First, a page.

Sunday, 7 October 2018
Michael Innes' A Night of Errors was first published in 1947 and is the eleventh in the series which features his detective, John Appleby. As so often in this series, it's a country house setting, this time full of triplets, arson and madness. Innes' plots are always convoluted and baroque in construction, but Appleby - as ever - seems to sort out the solution while not appearing to do anything much except think.
Michael Innes books are a bit of an acquired taste: his writing is full of literary jokes and flamboyant verbiage (never use one word when five or six will do instead) and there's a tendency for the action to happen off-stage. And to be absolutely truthful, this wasn't one of his very best, so I wouldn't recommend starting with it. If you haven't read Innes, go for one his absolute classics, like Hamlet, Revenge! and then, if you love that I'd recommend reading Appleby's End before A Night of Errors - the cheerful insanity of the former will prepare you for the outright lunacy of the latter. By the time you've worked your way through all three there's a good chance you've fallen for Innes' style and will want to read all the rest. On the other hand, if you've already made the acquaintance of Edmund Crispin's Gervase Fen, and are a fan, you'll probably be quite comfortable with Appleby.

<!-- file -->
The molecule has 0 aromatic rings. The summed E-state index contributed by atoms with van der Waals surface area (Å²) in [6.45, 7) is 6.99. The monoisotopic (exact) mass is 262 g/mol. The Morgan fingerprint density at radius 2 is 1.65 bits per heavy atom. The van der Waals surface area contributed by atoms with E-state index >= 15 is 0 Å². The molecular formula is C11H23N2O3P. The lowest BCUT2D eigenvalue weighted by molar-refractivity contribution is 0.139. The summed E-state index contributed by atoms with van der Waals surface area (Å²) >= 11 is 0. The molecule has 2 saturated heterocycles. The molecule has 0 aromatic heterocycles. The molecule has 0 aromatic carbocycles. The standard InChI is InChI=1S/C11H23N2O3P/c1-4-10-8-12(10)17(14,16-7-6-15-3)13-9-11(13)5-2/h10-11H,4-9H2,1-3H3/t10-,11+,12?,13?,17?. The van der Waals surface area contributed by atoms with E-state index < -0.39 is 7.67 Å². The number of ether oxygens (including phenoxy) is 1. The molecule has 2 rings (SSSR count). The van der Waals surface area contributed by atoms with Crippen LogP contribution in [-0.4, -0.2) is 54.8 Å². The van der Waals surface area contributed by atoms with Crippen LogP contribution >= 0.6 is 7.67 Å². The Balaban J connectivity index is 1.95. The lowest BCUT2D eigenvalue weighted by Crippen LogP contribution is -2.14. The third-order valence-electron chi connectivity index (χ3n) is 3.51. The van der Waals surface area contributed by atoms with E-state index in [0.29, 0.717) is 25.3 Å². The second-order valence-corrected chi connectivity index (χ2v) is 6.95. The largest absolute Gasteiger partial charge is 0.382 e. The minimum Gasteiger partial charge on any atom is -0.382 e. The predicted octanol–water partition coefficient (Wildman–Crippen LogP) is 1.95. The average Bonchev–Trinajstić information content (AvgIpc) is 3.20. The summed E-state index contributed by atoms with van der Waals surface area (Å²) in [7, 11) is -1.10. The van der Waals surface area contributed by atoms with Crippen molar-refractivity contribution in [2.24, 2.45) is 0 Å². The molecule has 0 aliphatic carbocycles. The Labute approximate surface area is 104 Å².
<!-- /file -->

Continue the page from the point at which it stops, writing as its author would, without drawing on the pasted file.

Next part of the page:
My thanks to Netgalley and the Crime Classics Review Club for a copy of this book (and my apologies to the latter for having a whole pile of reviews to catch up on!).